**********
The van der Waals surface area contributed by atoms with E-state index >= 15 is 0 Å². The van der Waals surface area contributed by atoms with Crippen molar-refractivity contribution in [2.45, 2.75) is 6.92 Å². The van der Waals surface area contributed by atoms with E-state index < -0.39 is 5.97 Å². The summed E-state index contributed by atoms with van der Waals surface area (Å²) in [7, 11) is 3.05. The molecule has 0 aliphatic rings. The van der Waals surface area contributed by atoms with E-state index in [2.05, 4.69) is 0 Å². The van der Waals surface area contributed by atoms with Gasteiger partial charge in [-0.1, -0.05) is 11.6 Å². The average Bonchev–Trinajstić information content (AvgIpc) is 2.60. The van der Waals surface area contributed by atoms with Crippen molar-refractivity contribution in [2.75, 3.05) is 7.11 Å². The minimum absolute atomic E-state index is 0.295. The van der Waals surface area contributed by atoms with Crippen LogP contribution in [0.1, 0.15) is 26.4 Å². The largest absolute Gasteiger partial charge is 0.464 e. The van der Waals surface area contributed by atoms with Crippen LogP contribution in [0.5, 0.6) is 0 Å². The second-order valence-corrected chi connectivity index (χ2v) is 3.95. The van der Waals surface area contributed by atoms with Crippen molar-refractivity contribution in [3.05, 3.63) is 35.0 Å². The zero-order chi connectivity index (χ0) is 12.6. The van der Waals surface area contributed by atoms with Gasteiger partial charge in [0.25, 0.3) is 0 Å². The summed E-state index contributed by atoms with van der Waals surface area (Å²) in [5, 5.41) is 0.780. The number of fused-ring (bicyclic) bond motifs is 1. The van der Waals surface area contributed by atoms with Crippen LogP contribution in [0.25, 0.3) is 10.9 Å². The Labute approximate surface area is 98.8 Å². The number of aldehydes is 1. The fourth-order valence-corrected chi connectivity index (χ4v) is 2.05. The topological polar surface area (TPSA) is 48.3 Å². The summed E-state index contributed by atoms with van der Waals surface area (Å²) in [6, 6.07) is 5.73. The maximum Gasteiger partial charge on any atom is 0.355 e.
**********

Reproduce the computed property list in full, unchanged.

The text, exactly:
The van der Waals surface area contributed by atoms with E-state index >= 15 is 0 Å². The van der Waals surface area contributed by atoms with Crippen molar-refractivity contribution in [2.45, 2.75) is 6.92 Å². The van der Waals surface area contributed by atoms with E-state index < -0.39 is 5.97 Å². The summed E-state index contributed by atoms with van der Waals surface area (Å²) in [7, 11) is 3.05. The molecule has 0 aliphatic rings. The van der Waals surface area contributed by atoms with E-state index in [2.05, 4.69) is 0 Å². The van der Waals surface area contributed by atoms with Gasteiger partial charge in [-0.1, -0.05) is 11.6 Å². The average Bonchev–Trinajstić information content (AvgIpc) is 2.60. The van der Waals surface area contributed by atoms with Crippen molar-refractivity contribution in [2.75, 3.05) is 7.11 Å². The minimum absolute atomic E-state index is 0.295. The van der Waals surface area contributed by atoms with Crippen LogP contribution in [0.1, 0.15) is 26.4 Å². The largest absolute Gasteiger partial charge is 0.464 e. The van der Waals surface area contributed by atoms with Crippen LogP contribution in [0.5, 0.6) is 0 Å². The second-order valence-corrected chi connectivity index (χ2v) is 3.95. The van der Waals surface area contributed by atoms with Crippen molar-refractivity contribution in [3.05, 3.63) is 35.0 Å². The zero-order chi connectivity index (χ0) is 12.6. The van der Waals surface area contributed by atoms with Gasteiger partial charge in [0.25, 0.3) is 0 Å². The summed E-state index contributed by atoms with van der Waals surface area (Å²) in [5, 5.41) is 0.780. The number of fused-ring (bicyclic) bond motifs is 1. The van der Waals surface area contributed by atoms with Crippen LogP contribution in [0.25, 0.3) is 10.9 Å². The Labute approximate surface area is 98.8 Å². The number of aldehydes is 1. The fourth-order valence-corrected chi connectivity index (χ4v) is 2.05. The topological polar surface area (TPSA) is 48.3 Å². The summed E-state index contributed by atoms with van der Waals surface area (Å²) in [6, 6.07) is 5.73. The maximum Gasteiger partial charge on any atom is 0.355 e.